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Ketamine and NMDA Receptor Antagonists for Depression

(PSYCHIATRIC TIMES) - In recent months, it's been the rare week that doesn't come with a report about the dangers of antidepressants. These drugs do have their drawbacks, but the dangers they pose are not their main problem. Their biggest shortcoming is that they don't work very well; fewer than half of the patients treated with them get complete relief, and that relief takes an unacceptably long time—2 to 3 weeks—to kick in.

This is why a recent report1 showing that a single infusion of ketamine relieves depressive symptoms immediately and robustly and that the relief persists deserves more than passing interest. It holds out the possibility of a new class of antidepressants, far more effective than the ones we have now.

This is not the first time that ketamine has been shown to be a powerful antidepressant. A similar study, reported in 2000, came up with identical results.2 Like the current study, the previous one compared a single ketamine infusion with a saline infusion. Ketamine brought relief of depressive symptoms within hours and the relief lasted for several days. A study reported in 2002 using a very different approach reached similar conclusions.3 Patients with major depression who underwent orthopedic surgery were randomly assigned to receive ketamine as part of their anesthesia regimen. Only the group who received ketamine showed postoperative relief of depression.

Like its cousin, phencyclidine, ketamine is a selective and potent N-methyl-d-aspartate (NMDA) receptor antagonist. It is approved for use as an anesthetic and is used in the treatment of chronic pain. Ketamine is also used recreationally and has potential for abuse. It produces short-lived perceptual distortion, other psychotomimetic effects, and euphoria. But these psychedelic properties, although experienced by many of the patients in these studies, appear to be independent of the antidepressant effect. The psychotomimetic effects occur within minutes and last for less than 2 hours, whereas the antidepressant effects begin as the psychotomimetic effects subside and persist for days. Robert Berman, MD,2 first author of the report published in 2000, notes that the depressed patient who showed the most dramatic antidepressant response with ketamine experienced no ketamine-related psychotic symptoms.

Although the current report describing ketamine's rapid and potent relief of depression has garnered attention in both the scientific and general media, Berman and colleagues' report was ignored. Now an adjunct assistant clinical professor of psychiatry at Yale University in New Haven, Connecticut, Berman suspects that the scientific community may be more open to the idea that an NMDA receptor antagonist could be an antidepressant. The monoamine hypothesis of depression, which has dominated both depression research and drug development for the past 40 years, is beginning to lose its grip in the face of several lines of evidence, including the shortcomings of current antidepressants. Among that evidence are data that clearly implicate NMDA, a glutamate receptor, in the action of antidepressants: NMDA receptor antagonists have antidepressant effects in animal models of depression; almost all antidepressants when given long-term modify NMDA receptor function in a time frame consistent with their delayed therapeutic effects; and, antidepressants alter the expression of messenger RNA that encodes NMDA receptor subunits.1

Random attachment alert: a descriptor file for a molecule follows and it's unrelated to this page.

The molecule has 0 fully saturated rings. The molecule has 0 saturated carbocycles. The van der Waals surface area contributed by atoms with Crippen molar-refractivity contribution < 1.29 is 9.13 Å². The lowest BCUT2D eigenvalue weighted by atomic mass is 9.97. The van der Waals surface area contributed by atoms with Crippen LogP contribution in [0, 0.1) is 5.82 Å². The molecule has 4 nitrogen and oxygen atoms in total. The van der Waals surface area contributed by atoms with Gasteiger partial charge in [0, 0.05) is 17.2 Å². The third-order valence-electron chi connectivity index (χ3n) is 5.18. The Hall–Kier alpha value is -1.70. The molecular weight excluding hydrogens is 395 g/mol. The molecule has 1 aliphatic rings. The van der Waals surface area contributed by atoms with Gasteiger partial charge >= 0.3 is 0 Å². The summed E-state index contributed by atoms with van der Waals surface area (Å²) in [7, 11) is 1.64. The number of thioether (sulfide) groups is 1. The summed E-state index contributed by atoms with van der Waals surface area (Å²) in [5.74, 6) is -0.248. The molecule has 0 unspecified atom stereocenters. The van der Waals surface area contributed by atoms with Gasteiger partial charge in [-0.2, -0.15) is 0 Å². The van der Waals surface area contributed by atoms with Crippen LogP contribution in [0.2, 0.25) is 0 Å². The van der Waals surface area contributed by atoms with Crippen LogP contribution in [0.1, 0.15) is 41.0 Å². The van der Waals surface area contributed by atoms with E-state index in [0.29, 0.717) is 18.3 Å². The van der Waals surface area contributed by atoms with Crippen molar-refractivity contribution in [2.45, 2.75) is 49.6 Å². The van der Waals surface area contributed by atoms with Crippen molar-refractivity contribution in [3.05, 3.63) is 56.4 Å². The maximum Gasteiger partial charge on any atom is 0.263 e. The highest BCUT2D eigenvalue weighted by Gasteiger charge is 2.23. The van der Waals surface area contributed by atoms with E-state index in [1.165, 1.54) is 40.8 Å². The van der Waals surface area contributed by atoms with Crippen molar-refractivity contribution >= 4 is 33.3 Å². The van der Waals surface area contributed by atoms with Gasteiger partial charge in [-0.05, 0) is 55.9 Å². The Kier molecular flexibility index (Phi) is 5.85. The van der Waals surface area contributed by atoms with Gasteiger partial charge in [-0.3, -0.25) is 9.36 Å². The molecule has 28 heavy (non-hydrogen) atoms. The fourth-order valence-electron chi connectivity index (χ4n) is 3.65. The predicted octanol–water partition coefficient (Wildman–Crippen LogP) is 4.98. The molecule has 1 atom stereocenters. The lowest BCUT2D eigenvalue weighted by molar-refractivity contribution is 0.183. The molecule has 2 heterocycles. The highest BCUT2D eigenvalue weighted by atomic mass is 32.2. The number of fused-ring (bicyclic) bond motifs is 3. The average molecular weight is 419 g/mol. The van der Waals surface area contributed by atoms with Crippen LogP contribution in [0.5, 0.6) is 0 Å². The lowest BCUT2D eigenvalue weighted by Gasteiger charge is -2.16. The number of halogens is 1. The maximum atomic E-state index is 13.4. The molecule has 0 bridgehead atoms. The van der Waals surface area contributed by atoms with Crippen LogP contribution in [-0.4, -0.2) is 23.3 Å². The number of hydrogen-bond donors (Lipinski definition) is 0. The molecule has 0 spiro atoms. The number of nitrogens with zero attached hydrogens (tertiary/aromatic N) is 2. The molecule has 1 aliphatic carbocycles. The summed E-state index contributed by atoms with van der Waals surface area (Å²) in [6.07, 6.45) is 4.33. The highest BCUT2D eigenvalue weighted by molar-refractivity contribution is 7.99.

Carlos Zarate, MD, lead author of the current report, points out that although the glutamate system may well play a role in the action of antidepressants, this does not necessarily implicate it in the cause or pathophysiology of depression. The little available data on the link between depression and the glutamate system—one study showed that depressed patients have elevated levels of glutamate in the occipital cortex4—is less than convincing so far.

Notwithstanding the significance of the ketamine findings, Berman strikes some cautionary notes. Although both studies were double-blind in principle, the psychedelic symptoms produced by ketamine made it impossible for these studies to be truly double-blind. Depression is notoriously responsive to the placebo effect, and the fact that both the patients and the investigators knew when ketamine or placebo was received might have biased the results in favor of a treatment effect for ketamine.

On the other hand, Berman notes that the original purpose of his study was not to examine the antidepressant effect of ketamine but to assess the cognitive effects of ketamine in depressed patients. The "treatment effect," he says, was a "surprise." The depressed patients in the current study were treatment-resistant; they had not improved with at least 2 previous courses of antidepressant treatment. Such patients have a low rate of response to both further antidepressant treatment and placebo. Thus, although it is not out of the question that the profound antidepressant response to ketamine (71% of the patients showed substantial improvement within 1 day of the ketamine infusion) was a placebo effect, it is unlikely.

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